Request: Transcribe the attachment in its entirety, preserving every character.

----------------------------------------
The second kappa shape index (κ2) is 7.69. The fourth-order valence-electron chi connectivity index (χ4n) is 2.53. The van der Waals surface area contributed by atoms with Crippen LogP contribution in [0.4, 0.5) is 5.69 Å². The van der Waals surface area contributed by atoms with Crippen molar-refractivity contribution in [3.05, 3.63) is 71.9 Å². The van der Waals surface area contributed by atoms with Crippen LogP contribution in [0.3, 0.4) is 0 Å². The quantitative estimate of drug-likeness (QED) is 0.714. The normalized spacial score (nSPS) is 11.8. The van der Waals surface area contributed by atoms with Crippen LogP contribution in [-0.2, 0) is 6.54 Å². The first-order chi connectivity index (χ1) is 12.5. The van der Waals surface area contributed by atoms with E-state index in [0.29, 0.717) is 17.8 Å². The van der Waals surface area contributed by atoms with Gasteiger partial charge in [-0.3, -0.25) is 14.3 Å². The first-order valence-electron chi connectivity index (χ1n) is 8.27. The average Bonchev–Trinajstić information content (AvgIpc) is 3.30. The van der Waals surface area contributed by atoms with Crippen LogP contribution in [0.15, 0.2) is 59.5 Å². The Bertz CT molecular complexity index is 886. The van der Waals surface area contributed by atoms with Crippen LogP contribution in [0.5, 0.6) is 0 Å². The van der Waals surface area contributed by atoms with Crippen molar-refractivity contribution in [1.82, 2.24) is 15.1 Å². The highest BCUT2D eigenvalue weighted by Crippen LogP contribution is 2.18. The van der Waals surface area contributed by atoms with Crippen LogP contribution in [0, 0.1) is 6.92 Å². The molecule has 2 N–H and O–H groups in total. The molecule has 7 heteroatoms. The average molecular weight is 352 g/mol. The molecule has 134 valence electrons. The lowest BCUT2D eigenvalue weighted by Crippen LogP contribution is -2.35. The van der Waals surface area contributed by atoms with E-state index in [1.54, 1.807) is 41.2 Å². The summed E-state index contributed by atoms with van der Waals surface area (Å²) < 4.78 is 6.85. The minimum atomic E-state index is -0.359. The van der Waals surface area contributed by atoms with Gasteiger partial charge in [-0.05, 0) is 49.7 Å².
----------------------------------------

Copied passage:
The second kappa shape index (κ2) is 7.69. The fourth-order valence-electron chi connectivity index (χ4n) is 2.53. The van der Waals surface area contributed by atoms with Crippen LogP contribution in [0.4, 0.5) is 5.69 Å². The van der Waals surface area contributed by atoms with Crippen molar-refractivity contribution in [3.05, 3.63) is 71.9 Å². The van der Waals surface area contributed by atoms with Crippen LogP contribution in [0.3, 0.4) is 0 Å². The quantitative estimate of drug-likeness (QED) is 0.714. The normalized spacial score (nSPS) is 11.8. The van der Waals surface area contributed by atoms with Crippen LogP contribution in [-0.2, 0) is 6.54 Å². The first-order chi connectivity index (χ1) is 12.5. The van der Waals surface area contributed by atoms with E-state index in [0.29, 0.717) is 17.8 Å². The van der Waals surface area contributed by atoms with Gasteiger partial charge in [-0.3, -0.25) is 14.3 Å². The first-order valence-electron chi connectivity index (χ1n) is 8.27. The average Bonchev–Trinajstić information content (AvgIpc) is 3.30. The van der Waals surface area contributed by atoms with Crippen LogP contribution in [0.15, 0.2) is 59.5 Å². The Bertz CT molecular complexity index is 886. The van der Waals surface area contributed by atoms with Crippen LogP contribution in [0.5, 0.6) is 0 Å². The van der Waals surface area contributed by atoms with Crippen molar-refractivity contribution in [1.82, 2.24) is 15.1 Å². The highest BCUT2D eigenvalue weighted by Crippen LogP contribution is 2.18. The van der Waals surface area contributed by atoms with Crippen LogP contribution in [0, 0.1) is 6.92 Å². The molecule has 2 N–H and O–H groups in total. The molecule has 7 heteroatoms. The average molecular weight is 352 g/mol. The molecule has 134 valence electrons. The lowest BCUT2D eigenvalue weighted by Crippen LogP contribution is -2.35. The van der Waals surface area contributed by atoms with E-state index in [1.54, 1.807) is 41.2 Å². The summed E-state index contributed by atoms with van der Waals surface area (Å²) < 4.78 is 6.85. The minimum atomic E-state index is -0.359. The van der Waals surface area contributed by atoms with Gasteiger partial charge in [-0.05, 0) is 49.7 Å².